“I think everybody has their own appetite for projects and where they can add value,” says Peter Cheung, founding partner, president and CEO of Alture Properties. “There is a lot of money to be made as a real estate investor; there is a lot of money to be made in developing projects.”
Cheung, who was first an investor and then a developer, adds that the transition happened naturally for him. Anton Morgulis, an investor and director at SevenSix Investment and Management in Alberta, also believes it is a natural transition for a real estate investor.
“It would be nice if you live what you preach,” he says. “If you tell a lot of people to buy stuff and you don’t believe in it and don’t do it yourself … it’s absolutely natural. You know what it takes. You know how to make it happen.”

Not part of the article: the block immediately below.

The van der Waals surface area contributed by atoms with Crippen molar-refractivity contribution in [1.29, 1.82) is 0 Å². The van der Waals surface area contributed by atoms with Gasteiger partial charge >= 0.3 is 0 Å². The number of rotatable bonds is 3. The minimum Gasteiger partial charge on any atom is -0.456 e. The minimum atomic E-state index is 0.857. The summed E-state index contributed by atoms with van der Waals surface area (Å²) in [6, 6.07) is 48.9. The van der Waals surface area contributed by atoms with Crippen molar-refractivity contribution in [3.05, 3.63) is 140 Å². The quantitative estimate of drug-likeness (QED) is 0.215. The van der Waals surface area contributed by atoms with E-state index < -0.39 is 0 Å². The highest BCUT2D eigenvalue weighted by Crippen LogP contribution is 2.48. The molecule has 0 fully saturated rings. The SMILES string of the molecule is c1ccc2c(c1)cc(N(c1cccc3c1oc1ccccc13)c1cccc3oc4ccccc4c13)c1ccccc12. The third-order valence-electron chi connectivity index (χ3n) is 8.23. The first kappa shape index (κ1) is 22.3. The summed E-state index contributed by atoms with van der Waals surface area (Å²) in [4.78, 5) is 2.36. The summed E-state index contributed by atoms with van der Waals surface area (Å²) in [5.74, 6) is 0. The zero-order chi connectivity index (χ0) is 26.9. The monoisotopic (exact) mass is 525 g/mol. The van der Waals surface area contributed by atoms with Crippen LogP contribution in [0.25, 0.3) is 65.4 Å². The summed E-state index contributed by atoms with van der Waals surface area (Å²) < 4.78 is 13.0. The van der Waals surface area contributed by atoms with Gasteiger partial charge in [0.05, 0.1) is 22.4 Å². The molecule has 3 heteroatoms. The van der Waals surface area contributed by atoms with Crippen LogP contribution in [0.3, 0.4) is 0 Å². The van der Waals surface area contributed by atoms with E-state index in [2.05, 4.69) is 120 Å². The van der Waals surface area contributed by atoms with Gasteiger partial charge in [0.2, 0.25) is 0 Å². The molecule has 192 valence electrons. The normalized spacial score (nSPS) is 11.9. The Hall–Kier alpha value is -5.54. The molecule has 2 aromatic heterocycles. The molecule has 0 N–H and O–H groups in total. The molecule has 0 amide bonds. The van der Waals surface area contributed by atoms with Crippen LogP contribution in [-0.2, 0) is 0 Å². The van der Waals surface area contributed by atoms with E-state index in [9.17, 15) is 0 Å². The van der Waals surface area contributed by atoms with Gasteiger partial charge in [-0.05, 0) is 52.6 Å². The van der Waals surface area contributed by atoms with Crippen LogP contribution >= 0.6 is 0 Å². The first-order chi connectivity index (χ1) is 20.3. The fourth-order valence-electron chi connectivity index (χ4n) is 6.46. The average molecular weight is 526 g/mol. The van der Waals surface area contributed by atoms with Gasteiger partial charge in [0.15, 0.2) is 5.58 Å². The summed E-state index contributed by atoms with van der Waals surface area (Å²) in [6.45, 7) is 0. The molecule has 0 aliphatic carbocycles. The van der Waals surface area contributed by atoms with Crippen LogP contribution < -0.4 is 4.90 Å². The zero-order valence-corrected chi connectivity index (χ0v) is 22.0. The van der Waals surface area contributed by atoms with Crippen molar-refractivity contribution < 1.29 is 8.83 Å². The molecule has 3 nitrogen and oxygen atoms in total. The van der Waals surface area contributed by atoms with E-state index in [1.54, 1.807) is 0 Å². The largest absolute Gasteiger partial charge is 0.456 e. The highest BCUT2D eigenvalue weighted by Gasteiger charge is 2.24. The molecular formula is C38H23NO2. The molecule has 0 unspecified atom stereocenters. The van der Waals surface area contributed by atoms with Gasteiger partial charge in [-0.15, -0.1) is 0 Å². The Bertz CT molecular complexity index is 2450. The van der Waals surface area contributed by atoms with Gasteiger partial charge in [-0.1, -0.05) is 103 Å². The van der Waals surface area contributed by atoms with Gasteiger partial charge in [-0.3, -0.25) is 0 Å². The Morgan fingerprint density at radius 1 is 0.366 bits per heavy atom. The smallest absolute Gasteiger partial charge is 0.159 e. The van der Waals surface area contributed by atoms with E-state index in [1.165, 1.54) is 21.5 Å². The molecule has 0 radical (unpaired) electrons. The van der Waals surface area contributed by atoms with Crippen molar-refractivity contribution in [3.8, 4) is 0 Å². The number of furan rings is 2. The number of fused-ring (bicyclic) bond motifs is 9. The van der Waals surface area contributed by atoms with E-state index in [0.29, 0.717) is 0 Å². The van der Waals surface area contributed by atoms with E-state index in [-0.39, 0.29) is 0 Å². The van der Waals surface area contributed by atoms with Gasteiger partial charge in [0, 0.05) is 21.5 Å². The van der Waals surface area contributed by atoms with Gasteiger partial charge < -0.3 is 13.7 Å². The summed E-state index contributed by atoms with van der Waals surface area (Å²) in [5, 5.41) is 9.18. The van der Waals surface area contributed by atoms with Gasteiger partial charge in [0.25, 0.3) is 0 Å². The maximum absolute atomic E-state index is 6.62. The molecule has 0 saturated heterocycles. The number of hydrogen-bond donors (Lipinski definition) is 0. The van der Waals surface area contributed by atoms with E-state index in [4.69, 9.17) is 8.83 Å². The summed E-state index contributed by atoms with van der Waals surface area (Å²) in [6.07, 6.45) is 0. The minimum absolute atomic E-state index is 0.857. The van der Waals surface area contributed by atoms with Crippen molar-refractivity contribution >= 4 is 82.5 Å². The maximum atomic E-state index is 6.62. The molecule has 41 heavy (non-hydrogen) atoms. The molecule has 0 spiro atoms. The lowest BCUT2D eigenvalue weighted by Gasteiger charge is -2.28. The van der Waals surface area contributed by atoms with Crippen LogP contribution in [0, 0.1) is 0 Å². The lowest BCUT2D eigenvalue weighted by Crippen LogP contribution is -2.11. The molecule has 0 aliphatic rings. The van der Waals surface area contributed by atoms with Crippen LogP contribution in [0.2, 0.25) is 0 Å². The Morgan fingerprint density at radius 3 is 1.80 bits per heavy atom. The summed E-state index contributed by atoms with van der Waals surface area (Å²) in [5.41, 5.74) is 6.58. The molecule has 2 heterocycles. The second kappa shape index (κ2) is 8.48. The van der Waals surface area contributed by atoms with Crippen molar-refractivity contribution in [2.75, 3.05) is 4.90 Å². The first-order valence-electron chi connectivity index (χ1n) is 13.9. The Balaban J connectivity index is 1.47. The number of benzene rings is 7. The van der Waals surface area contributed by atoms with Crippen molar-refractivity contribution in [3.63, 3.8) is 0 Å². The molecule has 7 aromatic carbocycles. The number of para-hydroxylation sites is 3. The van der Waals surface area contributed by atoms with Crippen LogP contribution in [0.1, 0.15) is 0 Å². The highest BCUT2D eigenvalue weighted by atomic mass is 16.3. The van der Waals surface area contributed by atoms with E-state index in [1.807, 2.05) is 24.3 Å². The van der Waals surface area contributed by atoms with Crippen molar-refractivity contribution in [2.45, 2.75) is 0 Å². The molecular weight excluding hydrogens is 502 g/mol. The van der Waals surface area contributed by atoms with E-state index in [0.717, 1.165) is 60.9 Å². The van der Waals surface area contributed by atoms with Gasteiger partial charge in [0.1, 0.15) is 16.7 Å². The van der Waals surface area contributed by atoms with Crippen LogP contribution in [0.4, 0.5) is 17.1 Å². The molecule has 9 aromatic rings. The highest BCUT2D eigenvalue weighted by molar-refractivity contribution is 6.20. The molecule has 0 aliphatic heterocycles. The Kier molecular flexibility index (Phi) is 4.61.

But commenting on the CREW
forum, Nathaniel Andersen, a mortgage agent at Verico, warned that being a developer takes a totally different skillset.
“Perhaps pursue an intermediate stage of packaging land to sell to developers to familiarize yourself with the planning and approval processes,” he adds. “Margins can evaporate in a development if the project goes off the rails or if the markets go sideways. It’s best to ease into it and build up a solid amount of capital for contingencies.”
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As constantly changing legislation throws up fresh financing challenges, experienced investors are looking to take the next logical step and move into property development, but the move is not for everyone, warn experts.